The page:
Budget 2016: Jaitley promotes tax-friendly regime with ‘Dispute Resolution Scheme’

Jaitley budget

In a remarkable effort to promote tax friendly regime, Finance Minister Arun Jaitley, while presenting the Union Budget 2016-17, proposed one-time Dispute Resolution Scheme (DRS) for pending tax cases ongoing under retrospective amendment.

Under the proposed scheme, any taxpayer can settle the case by paying only the tax arrears in which case liability of the interest and penalty will be waived. This is subject to agreeing to withdraw any pending case lying in any Court or Tribunal or any proceeding for arbitration.

With this proposal, Arun Jaitley is trying to drive home the point that the government is committed to provide a stable and predictable taxation regime with government’s assurance of not to create retrospectively of fresh tax liability.

There are 3 lakh tax cases pending with the 1st Appellate Authority with disputed amount being Rs 5.5 lakh crores.

“Litigation is a scourge for tax friendly regime and creates an environment of distrust,” Finance Minister Arun Jaitley said today in the Parliament.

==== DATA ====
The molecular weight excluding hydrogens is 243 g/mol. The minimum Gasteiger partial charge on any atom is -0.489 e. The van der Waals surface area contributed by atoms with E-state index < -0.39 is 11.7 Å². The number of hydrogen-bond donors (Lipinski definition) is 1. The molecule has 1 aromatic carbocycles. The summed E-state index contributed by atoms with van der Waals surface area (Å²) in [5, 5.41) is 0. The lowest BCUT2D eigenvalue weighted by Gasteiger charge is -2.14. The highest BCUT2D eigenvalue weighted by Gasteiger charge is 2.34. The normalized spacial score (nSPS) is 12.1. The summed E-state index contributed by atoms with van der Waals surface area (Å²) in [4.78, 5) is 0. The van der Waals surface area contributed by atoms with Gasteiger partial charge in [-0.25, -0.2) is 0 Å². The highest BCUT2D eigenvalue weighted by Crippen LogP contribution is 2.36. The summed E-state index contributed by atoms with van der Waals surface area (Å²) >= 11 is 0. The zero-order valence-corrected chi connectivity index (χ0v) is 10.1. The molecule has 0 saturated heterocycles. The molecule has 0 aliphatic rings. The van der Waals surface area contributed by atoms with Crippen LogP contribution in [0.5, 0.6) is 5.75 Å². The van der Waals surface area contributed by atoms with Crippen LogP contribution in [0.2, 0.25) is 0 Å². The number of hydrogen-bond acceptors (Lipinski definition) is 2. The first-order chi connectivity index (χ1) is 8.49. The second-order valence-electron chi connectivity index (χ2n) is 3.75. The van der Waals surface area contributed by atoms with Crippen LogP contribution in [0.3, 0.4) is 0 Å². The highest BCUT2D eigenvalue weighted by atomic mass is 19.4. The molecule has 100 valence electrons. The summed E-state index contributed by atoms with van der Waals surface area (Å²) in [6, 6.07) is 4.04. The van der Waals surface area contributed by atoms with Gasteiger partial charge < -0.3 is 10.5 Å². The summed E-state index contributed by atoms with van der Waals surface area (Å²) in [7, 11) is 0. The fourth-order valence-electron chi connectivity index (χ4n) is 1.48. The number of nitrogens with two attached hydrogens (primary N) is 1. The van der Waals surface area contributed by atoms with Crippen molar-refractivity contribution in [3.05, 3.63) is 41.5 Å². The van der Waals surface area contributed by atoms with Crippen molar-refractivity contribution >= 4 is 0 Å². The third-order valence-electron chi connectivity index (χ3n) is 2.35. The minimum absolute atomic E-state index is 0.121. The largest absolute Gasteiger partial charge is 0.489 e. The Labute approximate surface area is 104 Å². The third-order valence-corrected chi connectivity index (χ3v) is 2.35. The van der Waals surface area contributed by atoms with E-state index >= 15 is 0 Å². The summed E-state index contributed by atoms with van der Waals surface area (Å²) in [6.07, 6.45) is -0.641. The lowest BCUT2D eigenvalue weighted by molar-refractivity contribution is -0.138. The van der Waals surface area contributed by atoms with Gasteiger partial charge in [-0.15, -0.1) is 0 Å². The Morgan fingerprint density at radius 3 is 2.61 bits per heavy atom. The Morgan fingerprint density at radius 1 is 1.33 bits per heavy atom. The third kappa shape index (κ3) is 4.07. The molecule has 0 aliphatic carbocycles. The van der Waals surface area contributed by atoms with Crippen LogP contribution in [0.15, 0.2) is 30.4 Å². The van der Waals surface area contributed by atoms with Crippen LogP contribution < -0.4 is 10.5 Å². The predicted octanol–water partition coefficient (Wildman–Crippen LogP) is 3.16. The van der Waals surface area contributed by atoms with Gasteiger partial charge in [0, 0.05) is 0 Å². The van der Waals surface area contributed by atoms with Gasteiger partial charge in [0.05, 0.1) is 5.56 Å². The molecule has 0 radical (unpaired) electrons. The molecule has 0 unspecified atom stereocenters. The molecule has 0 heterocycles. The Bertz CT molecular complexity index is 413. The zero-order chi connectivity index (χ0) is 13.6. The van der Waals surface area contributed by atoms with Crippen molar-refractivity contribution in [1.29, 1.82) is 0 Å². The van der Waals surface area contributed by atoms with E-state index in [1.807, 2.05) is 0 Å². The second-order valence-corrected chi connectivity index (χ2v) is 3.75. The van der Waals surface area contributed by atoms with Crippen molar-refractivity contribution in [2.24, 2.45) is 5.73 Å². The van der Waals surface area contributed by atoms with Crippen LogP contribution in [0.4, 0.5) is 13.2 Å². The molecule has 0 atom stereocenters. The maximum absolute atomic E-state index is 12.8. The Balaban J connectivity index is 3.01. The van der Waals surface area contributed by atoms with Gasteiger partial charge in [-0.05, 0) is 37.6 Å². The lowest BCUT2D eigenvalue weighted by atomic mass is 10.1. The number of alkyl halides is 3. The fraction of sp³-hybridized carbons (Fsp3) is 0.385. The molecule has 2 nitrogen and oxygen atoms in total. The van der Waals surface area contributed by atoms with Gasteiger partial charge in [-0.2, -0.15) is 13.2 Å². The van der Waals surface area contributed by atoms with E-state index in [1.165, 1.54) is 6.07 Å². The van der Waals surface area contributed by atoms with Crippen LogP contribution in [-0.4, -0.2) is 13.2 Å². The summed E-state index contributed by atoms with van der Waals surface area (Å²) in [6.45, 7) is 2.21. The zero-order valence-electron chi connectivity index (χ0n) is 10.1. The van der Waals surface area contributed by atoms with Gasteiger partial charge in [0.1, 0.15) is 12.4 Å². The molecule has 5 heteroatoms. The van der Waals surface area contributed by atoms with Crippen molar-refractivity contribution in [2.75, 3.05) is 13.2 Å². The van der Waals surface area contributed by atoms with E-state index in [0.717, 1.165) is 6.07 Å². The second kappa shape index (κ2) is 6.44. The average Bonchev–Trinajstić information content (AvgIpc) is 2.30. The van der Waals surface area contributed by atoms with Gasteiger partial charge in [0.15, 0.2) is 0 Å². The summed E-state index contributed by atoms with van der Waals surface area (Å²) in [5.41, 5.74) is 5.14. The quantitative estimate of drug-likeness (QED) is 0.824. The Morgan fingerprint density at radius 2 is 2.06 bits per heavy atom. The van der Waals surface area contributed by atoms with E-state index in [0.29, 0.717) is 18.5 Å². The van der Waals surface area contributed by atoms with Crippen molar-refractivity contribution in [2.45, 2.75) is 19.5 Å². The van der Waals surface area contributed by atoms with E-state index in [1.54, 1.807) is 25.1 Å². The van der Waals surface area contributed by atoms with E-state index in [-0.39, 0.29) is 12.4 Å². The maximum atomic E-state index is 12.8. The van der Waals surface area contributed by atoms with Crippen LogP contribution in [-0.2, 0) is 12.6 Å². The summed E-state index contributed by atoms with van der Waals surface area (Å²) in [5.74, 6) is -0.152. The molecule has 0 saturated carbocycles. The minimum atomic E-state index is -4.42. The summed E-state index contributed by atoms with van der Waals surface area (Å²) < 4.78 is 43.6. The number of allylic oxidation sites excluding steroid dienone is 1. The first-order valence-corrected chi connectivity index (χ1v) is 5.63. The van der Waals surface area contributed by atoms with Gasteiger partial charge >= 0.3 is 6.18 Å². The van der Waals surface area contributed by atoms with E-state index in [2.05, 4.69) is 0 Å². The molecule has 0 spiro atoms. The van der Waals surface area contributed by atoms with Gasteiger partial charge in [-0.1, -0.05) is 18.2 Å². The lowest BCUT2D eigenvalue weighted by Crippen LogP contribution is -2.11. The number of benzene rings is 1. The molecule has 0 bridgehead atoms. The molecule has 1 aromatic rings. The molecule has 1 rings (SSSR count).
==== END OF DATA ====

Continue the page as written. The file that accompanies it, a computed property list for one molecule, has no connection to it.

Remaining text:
Following are highlights of dispute resolution scheme:

  • A taxpayer who has an appeal pending as of today before the Commissioner (Appeals) can settle his case by paying the disputed tax and interest up to the date of assessment.
  • No penalty in respect of Income-tax cases with disputed tax up to Rs. 10 lakh will be levied.
  • Cases with disputed tax exceeding Rs. 10 lakhs will be subjected to only 25% of the minimum of the imposable penalty for both direct and indirect taxes.
  • Any pending appeal against a penalty order can also be settled by paying 25% of the minimum of the imposable penalty.

Identifying that levy of heavy penalty as a cause of large number of disputes, Jaitley proposed to modify the scheme of penalty by providing different categories of misdemeanor with graded penalty and thereby substantially reducing the discretionary power of the tax officers. The penalty rates will now be 50% of tax in case of underreporting of income and 200% of the tax where there is misreporting of facts. Remission of penalty is also proposed where taxes are paid and appeal is not filed.

Quantification of disallowance of expenditure relatable to exempt income in terms of Section 14A of the Income Tax Act is another issue led to a number of disputes. Therefore, it has been proposed to rationalize formula in Rule 8D governing such quantification.

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